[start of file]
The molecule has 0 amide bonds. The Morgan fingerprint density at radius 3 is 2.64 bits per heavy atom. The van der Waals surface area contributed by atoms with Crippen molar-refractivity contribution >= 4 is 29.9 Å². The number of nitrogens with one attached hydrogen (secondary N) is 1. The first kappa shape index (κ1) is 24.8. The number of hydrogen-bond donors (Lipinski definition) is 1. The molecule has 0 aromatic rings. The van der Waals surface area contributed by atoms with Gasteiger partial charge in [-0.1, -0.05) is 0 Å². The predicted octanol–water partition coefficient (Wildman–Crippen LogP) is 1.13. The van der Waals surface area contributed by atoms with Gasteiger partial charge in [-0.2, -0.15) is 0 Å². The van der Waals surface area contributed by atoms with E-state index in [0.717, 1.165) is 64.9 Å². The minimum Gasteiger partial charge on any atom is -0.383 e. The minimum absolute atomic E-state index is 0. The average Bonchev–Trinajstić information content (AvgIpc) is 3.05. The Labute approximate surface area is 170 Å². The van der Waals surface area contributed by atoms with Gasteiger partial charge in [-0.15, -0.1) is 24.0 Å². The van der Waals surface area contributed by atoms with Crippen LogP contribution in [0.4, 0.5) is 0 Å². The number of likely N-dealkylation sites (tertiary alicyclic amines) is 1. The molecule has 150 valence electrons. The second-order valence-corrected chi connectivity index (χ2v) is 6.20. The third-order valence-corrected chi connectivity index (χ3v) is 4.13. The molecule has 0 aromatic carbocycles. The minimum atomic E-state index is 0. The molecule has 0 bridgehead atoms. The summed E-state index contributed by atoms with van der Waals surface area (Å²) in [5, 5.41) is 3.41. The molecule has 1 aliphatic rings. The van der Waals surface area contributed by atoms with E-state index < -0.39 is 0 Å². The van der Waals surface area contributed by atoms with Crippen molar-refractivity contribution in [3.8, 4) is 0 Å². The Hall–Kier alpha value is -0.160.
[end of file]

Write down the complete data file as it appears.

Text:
The molecule has 0 amide bonds. The Morgan fingerprint density at radius 3 is 2.64 bits per heavy atom. The van der Waals surface area contributed by atoms with Crippen molar-refractivity contribution >= 4 is 29.9 Å². The number of nitrogens with one attached hydrogen (secondary N) is 1. The first kappa shape index (κ1) is 24.8. The number of hydrogen-bond donors (Lipinski definition) is 1. The molecule has 0 aromatic rings. The van der Waals surface area contributed by atoms with Gasteiger partial charge in [-0.1, -0.05) is 0 Å². The predicted octanol–water partition coefficient (Wildman–Crippen LogP) is 1.13. The van der Waals surface area contributed by atoms with Gasteiger partial charge in [-0.2, -0.15) is 0 Å². The van der Waals surface area contributed by atoms with E-state index in [0.717, 1.165) is 64.9 Å². The minimum Gasteiger partial charge on any atom is -0.383 e. The minimum absolute atomic E-state index is 0. The average Bonchev–Trinajstić information content (AvgIpc) is 3.05. The Labute approximate surface area is 170 Å². The van der Waals surface area contributed by atoms with Gasteiger partial charge in [-0.15, -0.1) is 24.0 Å². The van der Waals surface area contributed by atoms with Crippen LogP contribution in [0.4, 0.5) is 0 Å². The number of likely N-dealkylation sites (tertiary alicyclic amines) is 1. The molecule has 150 valence electrons. The second-order valence-corrected chi connectivity index (χ2v) is 6.20. The third-order valence-corrected chi connectivity index (χ3v) is 4.13. The molecule has 0 aromatic carbocycles. The minimum atomic E-state index is 0. The molecule has 0 bridgehead atoms. The summed E-state index contributed by atoms with van der Waals surface area (Å²) in [5, 5.41) is 3.41. The molecule has 1 aliphatic rings. The van der Waals surface area contributed by atoms with E-state index < -0.39 is 0 Å². The van der Waals surface area contributed by atoms with Crippen molar-refractivity contribution in [3.8, 4) is 0 Å². The Hall–Kier alpha value is -0.160.